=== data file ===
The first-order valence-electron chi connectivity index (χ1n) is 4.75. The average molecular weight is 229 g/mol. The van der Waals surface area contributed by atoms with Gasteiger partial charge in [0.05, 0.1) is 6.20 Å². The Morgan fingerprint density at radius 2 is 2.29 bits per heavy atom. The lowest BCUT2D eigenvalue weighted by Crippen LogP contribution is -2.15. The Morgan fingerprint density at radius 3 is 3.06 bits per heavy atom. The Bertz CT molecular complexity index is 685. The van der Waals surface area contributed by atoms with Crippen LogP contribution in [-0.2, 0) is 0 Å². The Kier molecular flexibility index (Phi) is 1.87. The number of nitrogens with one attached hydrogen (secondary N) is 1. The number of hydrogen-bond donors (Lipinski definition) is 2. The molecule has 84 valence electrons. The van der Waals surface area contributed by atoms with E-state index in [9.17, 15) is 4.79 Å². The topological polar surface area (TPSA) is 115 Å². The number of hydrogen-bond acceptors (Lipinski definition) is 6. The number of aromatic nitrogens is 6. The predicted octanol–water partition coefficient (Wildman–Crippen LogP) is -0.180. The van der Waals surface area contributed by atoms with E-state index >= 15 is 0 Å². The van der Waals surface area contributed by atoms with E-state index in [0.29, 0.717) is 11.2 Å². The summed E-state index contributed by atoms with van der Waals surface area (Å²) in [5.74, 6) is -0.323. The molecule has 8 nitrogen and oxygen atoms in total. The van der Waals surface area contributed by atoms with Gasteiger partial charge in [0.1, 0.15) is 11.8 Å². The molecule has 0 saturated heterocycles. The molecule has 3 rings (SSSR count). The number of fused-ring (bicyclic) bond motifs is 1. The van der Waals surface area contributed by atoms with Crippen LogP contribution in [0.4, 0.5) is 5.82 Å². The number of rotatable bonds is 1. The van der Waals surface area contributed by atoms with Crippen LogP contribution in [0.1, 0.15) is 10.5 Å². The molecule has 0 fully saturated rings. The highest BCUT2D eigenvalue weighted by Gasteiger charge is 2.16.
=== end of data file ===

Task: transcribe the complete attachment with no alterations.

The first-order valence-electron chi connectivity index (χ1n) is 4.75. The average molecular weight is 229 g/mol. The van der Waals surface area contributed by atoms with Gasteiger partial charge in [0.05, 0.1) is 6.20 Å². The Morgan fingerprint density at radius 2 is 2.29 bits per heavy atom. The lowest BCUT2D eigenvalue weighted by Crippen LogP contribution is -2.15. The Morgan fingerprint density at radius 3 is 3.06 bits per heavy atom. The Bertz CT molecular complexity index is 685. The van der Waals surface area contributed by atoms with Crippen LogP contribution in [-0.2, 0) is 0 Å². The Kier molecular flexibility index (Phi) is 1.87. The number of nitrogens with one attached hydrogen (secondary N) is 1. The number of hydrogen-bond donors (Lipinski definition) is 2. The molecule has 84 valence electrons. The van der Waals surface area contributed by atoms with E-state index in [9.17, 15) is 4.79 Å². The topological polar surface area (TPSA) is 115 Å². The number of hydrogen-bond acceptors (Lipinski definition) is 6. The number of aromatic nitrogens is 6. The predicted octanol–water partition coefficient (Wildman–Crippen LogP) is -0.180. The van der Waals surface area contributed by atoms with E-state index >= 15 is 0 Å². The van der Waals surface area contributed by atoms with E-state index in [0.29, 0.717) is 11.2 Å². The summed E-state index contributed by atoms with van der Waals surface area (Å²) in [5.74, 6) is -0.323. The molecule has 8 nitrogen and oxygen atoms in total. The van der Waals surface area contributed by atoms with Gasteiger partial charge in [0.1, 0.15) is 11.8 Å². The molecule has 0 saturated heterocycles. The molecule has 3 rings (SSSR count). The number of fused-ring (bicyclic) bond motifs is 1. The van der Waals surface area contributed by atoms with Crippen LogP contribution in [0.4, 0.5) is 5.82 Å². The number of rotatable bonds is 1. The van der Waals surface area contributed by atoms with Crippen LogP contribution in [0.1, 0.15) is 10.5 Å². The molecule has 0 fully saturated rings. The highest BCUT2D eigenvalue weighted by Gasteiger charge is 2.16.